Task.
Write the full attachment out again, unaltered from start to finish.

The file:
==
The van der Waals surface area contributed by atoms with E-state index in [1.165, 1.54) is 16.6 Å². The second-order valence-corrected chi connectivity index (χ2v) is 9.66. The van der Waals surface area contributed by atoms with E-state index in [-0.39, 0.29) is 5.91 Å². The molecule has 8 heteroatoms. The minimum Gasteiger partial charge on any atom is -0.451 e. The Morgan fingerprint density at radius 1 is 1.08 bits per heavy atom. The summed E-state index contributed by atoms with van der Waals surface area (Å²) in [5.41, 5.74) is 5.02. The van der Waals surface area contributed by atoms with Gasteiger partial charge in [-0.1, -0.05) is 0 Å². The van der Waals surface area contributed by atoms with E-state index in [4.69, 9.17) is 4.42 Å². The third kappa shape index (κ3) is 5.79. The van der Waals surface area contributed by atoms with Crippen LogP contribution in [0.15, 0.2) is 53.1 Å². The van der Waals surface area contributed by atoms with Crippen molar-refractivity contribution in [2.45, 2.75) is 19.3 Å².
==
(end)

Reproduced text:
The van der Waals surface area contributed by atoms with E-state index in [1.165, 1.54) is 16.6 Å². The second-order valence-corrected chi connectivity index (χ2v) is 9.66. The van der Waals surface area contributed by atoms with E-state index in [-0.39, 0.29) is 5.91 Å². The molecule has 8 heteroatoms. The minimum Gasteiger partial charge on any atom is -0.451 e. The Morgan fingerprint density at radius 1 is 1.08 bits per heavy atom. The summed E-state index contributed by atoms with van der Waals surface area (Å²) in [5.41, 5.74) is 5.02. The van der Waals surface area contributed by atoms with Gasteiger partial charge in [-0.1, -0.05) is 0 Å². The van der Waals surface area contributed by atoms with E-state index in [4.69, 9.17) is 4.42 Å². The third kappa shape index (κ3) is 5.79. The van der Waals surface area contributed by atoms with Crippen LogP contribution in [0.15, 0.2) is 53.1 Å². The van der Waals surface area contributed by atoms with Crippen molar-refractivity contribution in [2.45, 2.75) is 19.3 Å².